By: Nihad Hassan
June 8, 2021
Introduction to Data Classification
By: Nihad Hassan
June 8, 2021
The Digital revolution has changed everything around us; nowadays, organizations of all types and across all industries utilize digital solutions to facilitate work operations and reduce costs. People worldwide are using technology to work, study, socialize, entertainment, shopping, or online banking, to name only a few. The sum of people interactions with technology generates a large amount of digital data, combined with the data produced by organizations worldwide create a massive amount of digital data.
The total data created, captured, copied, and consumed worldwide is forecasted to increase rapidly, reaching 59 zettabytes in 2020, According to Statista. Most data are created digitally and never find their way into papers. Data classification is suggested to categorize data into groups to simplify data retrieving, processing, and storage to handle the increased volume of data.
This article will define data classification, appreciate its benefits and advantages to organizations, and list popular data classification types and schemes used in commercial and government agencies.
What is meant by data classification?
Data classification is an integral part of any data security and compliance program. It helps an organization understand where its sensitive and regulated data is stored, both on local data centers and in the cloud, to impose the required security and security policy measures to protect it from internal and external threat actors.
Data classifications achieve many benefits for organizations:
- Help organizations discover unused data, so they can eliminate it to reduce storage and maintenance costs.
- Tag data so it becomes easy to search and retrieve. For example, data tagged as "marketing" will contain only marketing information.
- Speed up the search process, as we only need to search within a particular data category instead of searching the entire data repository.
Data Classification types
Different industries accept three main data classification types.
- Content-based: The user examines each document and classifies it according to the sensitivity of its content.
- Context-based: The user checks the application, user/s, or data location and classifies it accordingly.
- User-based: This is a manual process where a user inspects each document and determines its importance or useless to organization work. And tag it accordingly.
Standard classifications of data
Organizations commonly use the following classifications when categorizing data:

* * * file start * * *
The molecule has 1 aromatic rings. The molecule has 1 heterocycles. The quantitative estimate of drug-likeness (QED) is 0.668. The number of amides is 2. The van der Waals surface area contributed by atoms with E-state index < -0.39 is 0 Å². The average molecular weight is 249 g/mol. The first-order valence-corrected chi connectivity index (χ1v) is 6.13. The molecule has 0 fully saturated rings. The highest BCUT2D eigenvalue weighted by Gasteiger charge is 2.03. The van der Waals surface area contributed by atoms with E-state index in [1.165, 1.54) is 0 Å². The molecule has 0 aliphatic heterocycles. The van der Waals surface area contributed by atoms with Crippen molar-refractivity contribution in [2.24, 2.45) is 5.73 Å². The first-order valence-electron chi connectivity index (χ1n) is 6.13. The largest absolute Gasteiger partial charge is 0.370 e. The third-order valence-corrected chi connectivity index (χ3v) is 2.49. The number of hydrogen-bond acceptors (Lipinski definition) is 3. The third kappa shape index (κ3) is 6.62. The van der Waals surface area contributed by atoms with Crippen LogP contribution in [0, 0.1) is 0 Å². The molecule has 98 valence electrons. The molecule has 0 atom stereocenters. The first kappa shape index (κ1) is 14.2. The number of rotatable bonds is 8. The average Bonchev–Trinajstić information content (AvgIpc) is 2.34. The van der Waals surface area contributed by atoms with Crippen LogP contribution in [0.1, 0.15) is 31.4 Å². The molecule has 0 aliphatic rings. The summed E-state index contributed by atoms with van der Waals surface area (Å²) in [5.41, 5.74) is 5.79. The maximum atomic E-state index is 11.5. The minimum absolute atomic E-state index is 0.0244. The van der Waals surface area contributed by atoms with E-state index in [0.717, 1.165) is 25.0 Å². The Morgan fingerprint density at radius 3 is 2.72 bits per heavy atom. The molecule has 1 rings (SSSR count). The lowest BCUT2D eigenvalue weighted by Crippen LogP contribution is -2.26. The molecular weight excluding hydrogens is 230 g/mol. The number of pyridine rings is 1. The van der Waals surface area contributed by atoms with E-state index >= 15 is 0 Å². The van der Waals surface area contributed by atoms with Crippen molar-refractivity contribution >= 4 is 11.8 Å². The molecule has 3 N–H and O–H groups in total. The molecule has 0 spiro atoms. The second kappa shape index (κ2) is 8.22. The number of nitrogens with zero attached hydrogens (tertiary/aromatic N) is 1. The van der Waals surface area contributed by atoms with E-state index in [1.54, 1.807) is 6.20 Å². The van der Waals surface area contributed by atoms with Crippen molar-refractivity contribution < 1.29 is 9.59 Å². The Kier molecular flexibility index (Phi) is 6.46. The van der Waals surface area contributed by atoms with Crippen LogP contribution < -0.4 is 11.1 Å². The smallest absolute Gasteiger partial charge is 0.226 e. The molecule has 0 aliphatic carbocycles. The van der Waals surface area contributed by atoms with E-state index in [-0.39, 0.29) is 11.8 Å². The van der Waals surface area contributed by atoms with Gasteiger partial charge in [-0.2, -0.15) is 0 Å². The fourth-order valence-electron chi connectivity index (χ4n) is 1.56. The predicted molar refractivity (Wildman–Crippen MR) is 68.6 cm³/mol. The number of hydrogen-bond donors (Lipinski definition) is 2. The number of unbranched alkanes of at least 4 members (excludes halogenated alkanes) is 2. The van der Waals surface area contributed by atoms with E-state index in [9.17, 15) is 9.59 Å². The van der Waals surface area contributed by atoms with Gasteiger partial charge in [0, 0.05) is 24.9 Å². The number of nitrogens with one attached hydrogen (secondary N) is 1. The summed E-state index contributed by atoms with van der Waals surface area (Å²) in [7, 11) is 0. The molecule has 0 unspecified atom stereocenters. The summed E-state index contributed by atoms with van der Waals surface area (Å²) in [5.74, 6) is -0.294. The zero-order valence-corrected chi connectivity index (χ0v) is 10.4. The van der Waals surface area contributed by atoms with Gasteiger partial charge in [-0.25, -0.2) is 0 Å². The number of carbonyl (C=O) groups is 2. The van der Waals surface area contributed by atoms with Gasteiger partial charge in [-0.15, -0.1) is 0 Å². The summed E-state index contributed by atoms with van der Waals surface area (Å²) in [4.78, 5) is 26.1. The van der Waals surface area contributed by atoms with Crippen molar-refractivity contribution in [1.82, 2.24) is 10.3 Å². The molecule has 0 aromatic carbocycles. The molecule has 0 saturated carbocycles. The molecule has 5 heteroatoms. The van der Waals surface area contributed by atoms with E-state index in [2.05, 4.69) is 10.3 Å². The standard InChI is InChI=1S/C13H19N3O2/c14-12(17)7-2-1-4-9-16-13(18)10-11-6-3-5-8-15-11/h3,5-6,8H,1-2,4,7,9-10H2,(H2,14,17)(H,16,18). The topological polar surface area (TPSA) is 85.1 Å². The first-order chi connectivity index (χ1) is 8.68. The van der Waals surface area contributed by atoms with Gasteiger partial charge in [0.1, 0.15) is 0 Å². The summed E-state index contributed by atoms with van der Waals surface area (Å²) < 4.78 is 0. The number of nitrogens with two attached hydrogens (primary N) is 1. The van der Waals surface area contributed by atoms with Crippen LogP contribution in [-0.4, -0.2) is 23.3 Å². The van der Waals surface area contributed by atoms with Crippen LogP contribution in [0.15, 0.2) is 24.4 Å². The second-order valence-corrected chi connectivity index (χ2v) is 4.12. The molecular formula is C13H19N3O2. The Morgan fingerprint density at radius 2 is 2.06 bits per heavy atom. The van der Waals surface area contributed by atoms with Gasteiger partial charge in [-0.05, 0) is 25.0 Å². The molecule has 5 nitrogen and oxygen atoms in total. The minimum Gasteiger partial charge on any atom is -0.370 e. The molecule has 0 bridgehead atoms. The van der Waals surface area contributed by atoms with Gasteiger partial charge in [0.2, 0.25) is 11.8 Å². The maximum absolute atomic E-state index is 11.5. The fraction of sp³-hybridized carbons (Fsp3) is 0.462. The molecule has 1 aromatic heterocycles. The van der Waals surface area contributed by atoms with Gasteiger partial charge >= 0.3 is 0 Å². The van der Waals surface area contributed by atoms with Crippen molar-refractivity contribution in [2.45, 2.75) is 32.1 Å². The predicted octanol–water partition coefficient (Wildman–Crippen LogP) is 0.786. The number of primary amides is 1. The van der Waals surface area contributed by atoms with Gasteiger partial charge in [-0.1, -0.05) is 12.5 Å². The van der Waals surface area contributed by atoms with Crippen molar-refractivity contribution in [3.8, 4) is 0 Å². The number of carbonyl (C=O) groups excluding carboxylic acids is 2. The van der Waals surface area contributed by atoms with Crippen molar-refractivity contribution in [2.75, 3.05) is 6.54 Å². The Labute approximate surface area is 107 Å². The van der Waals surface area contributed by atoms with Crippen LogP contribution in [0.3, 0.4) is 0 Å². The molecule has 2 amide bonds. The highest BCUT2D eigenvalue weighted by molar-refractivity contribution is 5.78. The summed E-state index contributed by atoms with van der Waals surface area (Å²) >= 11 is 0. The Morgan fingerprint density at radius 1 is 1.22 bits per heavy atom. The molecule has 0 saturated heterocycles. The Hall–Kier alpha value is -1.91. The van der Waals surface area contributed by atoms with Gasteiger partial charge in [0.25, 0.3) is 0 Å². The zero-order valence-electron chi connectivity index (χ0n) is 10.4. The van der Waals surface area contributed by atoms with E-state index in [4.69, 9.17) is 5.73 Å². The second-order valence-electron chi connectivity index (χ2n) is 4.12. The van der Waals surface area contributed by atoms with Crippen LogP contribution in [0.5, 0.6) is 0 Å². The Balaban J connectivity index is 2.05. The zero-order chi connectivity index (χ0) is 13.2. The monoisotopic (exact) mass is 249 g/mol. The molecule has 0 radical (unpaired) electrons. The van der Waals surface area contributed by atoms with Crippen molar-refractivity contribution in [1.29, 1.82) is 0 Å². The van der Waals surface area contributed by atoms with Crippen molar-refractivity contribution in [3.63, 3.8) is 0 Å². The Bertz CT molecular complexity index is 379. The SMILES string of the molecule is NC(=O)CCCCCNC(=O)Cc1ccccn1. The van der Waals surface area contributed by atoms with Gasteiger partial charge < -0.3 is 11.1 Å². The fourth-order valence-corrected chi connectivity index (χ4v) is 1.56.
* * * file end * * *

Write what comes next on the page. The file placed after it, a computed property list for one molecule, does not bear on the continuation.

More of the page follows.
Confidential or Sensitive: These are used interchangeably and have many types. Examples of such information include:
- Intellectual property and trade secrets
- Vendors contract
- Email messages containing sensitive data
- Accounts passwords
- Personal data (address, social security number, passport number, driver's license number, health information, etc.)
Financial data (credit/debit card number, bank account information)
- Public: contains any information that can be revealed to the public. Examples of such data include organization contact information and agent addresses.
- Private: is the data that is not critical. However, it is not meant to be disclosed to the public. Examples of such data include a company's marketing activities, emails that do not contain confidential info, and customer names and images.
- Proprietary: includes an organization work process inform for example
Government Classification Scheme
Government agencies use different classification schemes or labels.
- Top secret: Such as intelligence communications or spy names. This information requires a high level of protection.
- Secret: This includes very sensitive information that may harm national security or affect crime investigations.
- Confidential: Such as entities working with the government on some projects.
- Sensitive unclassified: This type is for official use only.
- Unclassified: Data that may be publicly released with authorization.
Data classifications benefits
The most obvious benefits of data classification appear in helping organizations achieve the following two objectives:
Data classification helps an organization better protect its data assets by knowing important data within its IT environment. By doing so, the following can be achieved:
- Adjust the security controls according to the sensitivity of the data. For example, applying encryption to protect confidential information.
- Adjust security access controls by specifying who has access to this data.
- Assess potential risks more accurately—for example, the impact of a data breach or a ransomware attack on organization work.
There are various regulatory programs an organization could be subject to. For example, the GDPR requires protecting European Union citizens' data, while the PCI DSS requires protecting credit cardholder information. By classifying data, an organization knows which data items are subject to which regulation to enforce the necessary security controls and auditing procedures accordingly.
Data classification can be a daunting task for organizations, especially if there is a large volume of data that needs to be categorized. Automated solutions exist to aid in data classifications; however, the organization management must determine the categories used to tag and classify the data.